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Attn Pork Butt Pros, I need help!

Okay so I tried to cook my first pork butt on the Egg [which I got only last weekend].  Previously I was using a Weber Gold Kettle grill to cook "decent" pork butts.  I'm really trying to get good at cooking these bad boys AND find my particular style in how I do it.  

So anyway, someone mentioned injecting the butt with italian dressing juice...sounded good to me so that's what I did.  I then coated the butt with Memphis Dust rub.  I got the egg to about 225 and put the pork on the grill with the platesetter underneath.  I'd say a half hour went by and I realized, Oh crap I forgot the drip pan.  So I lifted the roast off the grill and put it aside, put a throw away foil pan on top of the platesetter and put some water in it.  I then put the roast back and closed the lid.

I thought I recalled someone saying they just put their butt on the grill and left it there until they were ready to take it off.  So I figured I'd be patient and let it cook.  Well after 7 hours or so I could't help myself and just wanted to check on it.  The roast was a bit dry as the water had evaporated [this didn't happen on the Weber because the pan didn't get as hot], so I mopped the butt with a beef broth solution to get it moist again and then added some to the pan.  

I took the roast off after the 12th hour, this whole time the temp stayed pretty rock solid at about 235.  Oh, the butt was about 7 to 8 lbs.  So I took it off and wrapped it heavily in foil and put it in my cooler.  I let it sit for about an hour and I have to say I was disappointed.   So I've obviously made several errors and I'm hoping you guys can correct me.

The bark had become kind of soupy from resting in the foil [which I was afraid of], the meat wasn't "pull of the bone" it was "pull moderately and it'll start to pull off".  The outside of the meat was tough and rubbery.  Can you guys fire away and tell me what I did wrong?  I really want to learn how to do this right.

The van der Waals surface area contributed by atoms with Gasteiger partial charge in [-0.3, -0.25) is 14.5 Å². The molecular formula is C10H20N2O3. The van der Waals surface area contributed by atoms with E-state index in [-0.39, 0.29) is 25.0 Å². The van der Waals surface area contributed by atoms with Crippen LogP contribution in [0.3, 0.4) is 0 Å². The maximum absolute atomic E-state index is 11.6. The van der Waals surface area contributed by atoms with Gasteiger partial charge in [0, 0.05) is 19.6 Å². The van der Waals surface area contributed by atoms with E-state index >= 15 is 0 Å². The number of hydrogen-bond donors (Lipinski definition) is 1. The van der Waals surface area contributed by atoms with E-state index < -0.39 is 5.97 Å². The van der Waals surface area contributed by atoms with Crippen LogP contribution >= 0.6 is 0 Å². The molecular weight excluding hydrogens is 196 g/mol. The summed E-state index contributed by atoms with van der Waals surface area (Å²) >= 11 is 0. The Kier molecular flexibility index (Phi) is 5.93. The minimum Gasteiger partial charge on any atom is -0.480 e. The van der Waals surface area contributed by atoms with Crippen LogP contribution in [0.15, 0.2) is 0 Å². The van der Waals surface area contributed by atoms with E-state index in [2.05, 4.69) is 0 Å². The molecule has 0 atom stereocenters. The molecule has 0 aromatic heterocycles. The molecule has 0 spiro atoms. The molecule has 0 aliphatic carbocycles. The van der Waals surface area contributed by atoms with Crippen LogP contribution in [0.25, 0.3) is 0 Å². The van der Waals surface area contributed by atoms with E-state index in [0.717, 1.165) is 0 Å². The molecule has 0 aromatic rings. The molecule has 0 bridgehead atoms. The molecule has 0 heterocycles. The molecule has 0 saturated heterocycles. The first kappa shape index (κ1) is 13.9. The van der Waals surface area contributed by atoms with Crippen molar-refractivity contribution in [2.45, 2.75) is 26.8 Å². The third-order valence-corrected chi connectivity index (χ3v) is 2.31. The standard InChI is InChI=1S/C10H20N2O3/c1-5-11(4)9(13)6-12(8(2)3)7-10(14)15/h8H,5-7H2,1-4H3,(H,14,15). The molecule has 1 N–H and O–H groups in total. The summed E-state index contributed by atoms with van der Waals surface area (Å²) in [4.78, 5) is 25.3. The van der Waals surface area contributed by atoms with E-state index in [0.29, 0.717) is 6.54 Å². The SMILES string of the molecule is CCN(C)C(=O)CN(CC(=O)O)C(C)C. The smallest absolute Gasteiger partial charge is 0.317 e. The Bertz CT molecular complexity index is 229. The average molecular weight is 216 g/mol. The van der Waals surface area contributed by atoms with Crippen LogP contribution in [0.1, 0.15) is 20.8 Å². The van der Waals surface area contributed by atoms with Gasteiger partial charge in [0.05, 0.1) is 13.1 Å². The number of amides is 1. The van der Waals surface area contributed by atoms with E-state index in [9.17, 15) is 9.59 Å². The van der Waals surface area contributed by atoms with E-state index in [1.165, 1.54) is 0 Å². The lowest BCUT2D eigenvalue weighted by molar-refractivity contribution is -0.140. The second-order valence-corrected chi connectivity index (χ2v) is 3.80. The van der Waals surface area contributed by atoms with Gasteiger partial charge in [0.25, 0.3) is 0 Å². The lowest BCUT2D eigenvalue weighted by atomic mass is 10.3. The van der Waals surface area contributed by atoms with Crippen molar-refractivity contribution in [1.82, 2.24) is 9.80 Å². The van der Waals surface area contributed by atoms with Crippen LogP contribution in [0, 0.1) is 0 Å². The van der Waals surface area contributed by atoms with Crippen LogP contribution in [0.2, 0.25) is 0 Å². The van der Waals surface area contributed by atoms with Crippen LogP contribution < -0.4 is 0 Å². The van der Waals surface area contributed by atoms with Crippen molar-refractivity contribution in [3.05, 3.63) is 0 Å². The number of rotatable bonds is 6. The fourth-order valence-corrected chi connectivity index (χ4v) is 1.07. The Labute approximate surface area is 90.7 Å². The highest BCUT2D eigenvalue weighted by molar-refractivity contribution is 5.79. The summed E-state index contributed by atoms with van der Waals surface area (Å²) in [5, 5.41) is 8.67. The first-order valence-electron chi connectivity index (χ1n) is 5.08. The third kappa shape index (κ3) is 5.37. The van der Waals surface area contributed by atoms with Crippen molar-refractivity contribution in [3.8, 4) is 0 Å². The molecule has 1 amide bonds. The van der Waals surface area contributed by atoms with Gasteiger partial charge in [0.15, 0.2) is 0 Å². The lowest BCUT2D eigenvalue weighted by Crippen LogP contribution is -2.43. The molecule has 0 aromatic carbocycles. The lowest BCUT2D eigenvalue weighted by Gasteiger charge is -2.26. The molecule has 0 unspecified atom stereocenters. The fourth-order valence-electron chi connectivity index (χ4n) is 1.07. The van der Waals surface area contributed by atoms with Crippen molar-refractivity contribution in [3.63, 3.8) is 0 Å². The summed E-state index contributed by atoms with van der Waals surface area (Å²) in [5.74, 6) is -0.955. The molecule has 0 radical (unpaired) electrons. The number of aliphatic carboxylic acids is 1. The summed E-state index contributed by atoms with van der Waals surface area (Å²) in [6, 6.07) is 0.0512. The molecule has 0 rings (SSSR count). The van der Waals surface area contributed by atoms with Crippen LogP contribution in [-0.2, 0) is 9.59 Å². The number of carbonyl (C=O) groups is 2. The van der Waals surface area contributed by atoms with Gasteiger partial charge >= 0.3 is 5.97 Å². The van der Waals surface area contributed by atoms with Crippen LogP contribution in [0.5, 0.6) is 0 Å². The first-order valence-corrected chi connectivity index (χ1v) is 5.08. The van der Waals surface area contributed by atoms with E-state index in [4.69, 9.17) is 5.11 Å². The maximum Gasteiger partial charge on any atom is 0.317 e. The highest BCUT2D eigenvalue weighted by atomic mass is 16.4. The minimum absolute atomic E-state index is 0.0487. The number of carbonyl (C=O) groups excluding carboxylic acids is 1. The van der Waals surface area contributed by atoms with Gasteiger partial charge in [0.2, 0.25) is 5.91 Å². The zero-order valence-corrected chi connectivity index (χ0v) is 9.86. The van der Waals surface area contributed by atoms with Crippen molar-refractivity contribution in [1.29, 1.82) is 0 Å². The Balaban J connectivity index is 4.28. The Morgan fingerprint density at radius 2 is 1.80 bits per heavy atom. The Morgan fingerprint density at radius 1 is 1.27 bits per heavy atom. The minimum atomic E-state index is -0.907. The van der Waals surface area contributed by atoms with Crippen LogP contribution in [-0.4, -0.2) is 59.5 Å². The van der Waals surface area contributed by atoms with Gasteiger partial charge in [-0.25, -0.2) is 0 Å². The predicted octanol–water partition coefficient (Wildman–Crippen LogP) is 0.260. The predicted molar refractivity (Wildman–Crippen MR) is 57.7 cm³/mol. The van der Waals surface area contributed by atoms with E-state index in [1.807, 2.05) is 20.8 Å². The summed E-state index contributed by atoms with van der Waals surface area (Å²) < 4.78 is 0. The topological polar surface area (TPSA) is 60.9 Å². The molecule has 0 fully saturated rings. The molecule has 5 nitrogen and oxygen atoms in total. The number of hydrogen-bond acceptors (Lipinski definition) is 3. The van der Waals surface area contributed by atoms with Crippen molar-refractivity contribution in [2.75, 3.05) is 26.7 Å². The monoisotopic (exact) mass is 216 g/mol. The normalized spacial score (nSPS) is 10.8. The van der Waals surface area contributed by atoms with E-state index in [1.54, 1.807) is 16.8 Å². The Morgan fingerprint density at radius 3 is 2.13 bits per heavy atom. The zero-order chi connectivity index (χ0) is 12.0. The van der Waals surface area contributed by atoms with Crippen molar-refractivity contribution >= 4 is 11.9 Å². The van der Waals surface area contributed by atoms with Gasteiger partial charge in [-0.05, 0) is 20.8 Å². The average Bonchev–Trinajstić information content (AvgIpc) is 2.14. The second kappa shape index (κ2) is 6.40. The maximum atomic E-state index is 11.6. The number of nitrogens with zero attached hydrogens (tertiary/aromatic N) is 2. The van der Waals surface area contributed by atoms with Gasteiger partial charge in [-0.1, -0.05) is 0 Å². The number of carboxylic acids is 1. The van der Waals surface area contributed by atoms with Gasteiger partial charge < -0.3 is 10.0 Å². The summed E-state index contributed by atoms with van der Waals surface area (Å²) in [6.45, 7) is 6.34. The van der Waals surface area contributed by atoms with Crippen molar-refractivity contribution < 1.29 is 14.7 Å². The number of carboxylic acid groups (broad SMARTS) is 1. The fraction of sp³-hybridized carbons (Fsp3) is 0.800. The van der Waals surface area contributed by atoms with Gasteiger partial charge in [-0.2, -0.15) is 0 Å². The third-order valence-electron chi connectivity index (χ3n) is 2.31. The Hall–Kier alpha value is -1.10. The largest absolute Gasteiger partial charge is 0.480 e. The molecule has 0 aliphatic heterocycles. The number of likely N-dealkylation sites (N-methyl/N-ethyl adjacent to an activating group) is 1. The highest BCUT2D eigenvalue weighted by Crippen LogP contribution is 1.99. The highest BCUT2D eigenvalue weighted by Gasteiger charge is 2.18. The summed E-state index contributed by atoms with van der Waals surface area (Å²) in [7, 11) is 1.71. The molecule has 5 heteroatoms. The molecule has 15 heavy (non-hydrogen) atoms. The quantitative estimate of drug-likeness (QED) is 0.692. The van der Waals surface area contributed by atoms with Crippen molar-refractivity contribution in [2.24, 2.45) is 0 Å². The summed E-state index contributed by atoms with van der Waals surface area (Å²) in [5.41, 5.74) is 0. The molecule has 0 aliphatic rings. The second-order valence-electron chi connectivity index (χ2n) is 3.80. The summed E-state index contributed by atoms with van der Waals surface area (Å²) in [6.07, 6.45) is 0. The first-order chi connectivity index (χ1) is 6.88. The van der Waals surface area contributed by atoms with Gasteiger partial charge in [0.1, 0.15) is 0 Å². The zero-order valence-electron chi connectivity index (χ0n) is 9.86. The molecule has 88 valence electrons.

I thank any and all of you for any help.

Comments

  • GriffinGriffin Posts: 5,677
    My guess would be that it wasn't done. Did you get an internal temp? Did the built in thermometer (the bone) slide out easily and cleanly? That's the indication that it is done. Seems like to me, that 12 hours at 225-235 might not have been long enough. You should always cook to temp and not time and for butts, shoot for 205F.

    Richardson, Texas

    Griffin's Grub or you can find me on Facebook

     

  • Key to the BGE is you cook to temp not time. What was the internal temp of the butt when you pulled? I don't pull mine until it is at least 195. My guess is you were undercooked and that is why you had a hard time pulling. I would cook at a higher temp also. 225 on the dome thermometer is pretty low at the grid level. Try 250-270. As for the drip pan, I wouldn't get too hung up on the liquid boiling away. A butt will frequently look dry on the outside while cooking and that has nothing to do with the moisture in the drip pan. A normal butt cooked to proper temp will be more than juicy enough. As for the bark, it will soften a little but the rest in foil phase is essential to good pulled pork to allow the meat to rest. Hope this helps.